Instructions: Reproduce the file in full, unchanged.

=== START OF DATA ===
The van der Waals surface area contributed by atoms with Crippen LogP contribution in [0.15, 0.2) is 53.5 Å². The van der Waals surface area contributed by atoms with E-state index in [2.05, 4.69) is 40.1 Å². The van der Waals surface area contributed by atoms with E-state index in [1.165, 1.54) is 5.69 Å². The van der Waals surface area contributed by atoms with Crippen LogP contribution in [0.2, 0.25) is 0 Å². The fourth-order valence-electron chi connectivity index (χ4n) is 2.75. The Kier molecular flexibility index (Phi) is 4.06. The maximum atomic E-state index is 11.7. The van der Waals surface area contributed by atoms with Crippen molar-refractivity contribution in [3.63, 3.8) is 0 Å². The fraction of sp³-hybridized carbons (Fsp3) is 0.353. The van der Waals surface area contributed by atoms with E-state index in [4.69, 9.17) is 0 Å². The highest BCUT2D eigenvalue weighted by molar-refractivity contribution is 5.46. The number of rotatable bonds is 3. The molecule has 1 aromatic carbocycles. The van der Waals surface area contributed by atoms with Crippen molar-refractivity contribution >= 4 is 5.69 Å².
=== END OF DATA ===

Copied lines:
The van der Waals surface area contributed by atoms with Crippen LogP contribution in [0.15, 0.2) is 53.5 Å². The van der Waals surface area contributed by atoms with E-state index in [2.05, 4.69) is 40.1 Å². The van der Waals surface area contributed by atoms with E-state index in [1.165, 1.54) is 5.69 Å². The van der Waals surface area contributed by atoms with Crippen LogP contribution in [0.2, 0.25) is 0 Å². The fourth-order valence-electron chi connectivity index (χ4n) is 2.75. The Kier molecular flexibility index (Phi) is 4.06. The maximum atomic E-state index is 11.7. The van der Waals surface area contributed by atoms with Crippen molar-refractivity contribution in [3.63, 3.8) is 0 Å². The fraction of sp³-hybridized carbons (Fsp3) is 0.353. The van der Waals surface area contributed by atoms with E-state index in [4.69, 9.17) is 0 Å². The highest BCUT2D eigenvalue weighted by molar-refractivity contribution is 5.46. The number of rotatable bonds is 3. The molecule has 1 aromatic carbocycles. The van der Waals surface area contributed by atoms with Crippen molar-refractivity contribution >= 4 is 5.69 Å².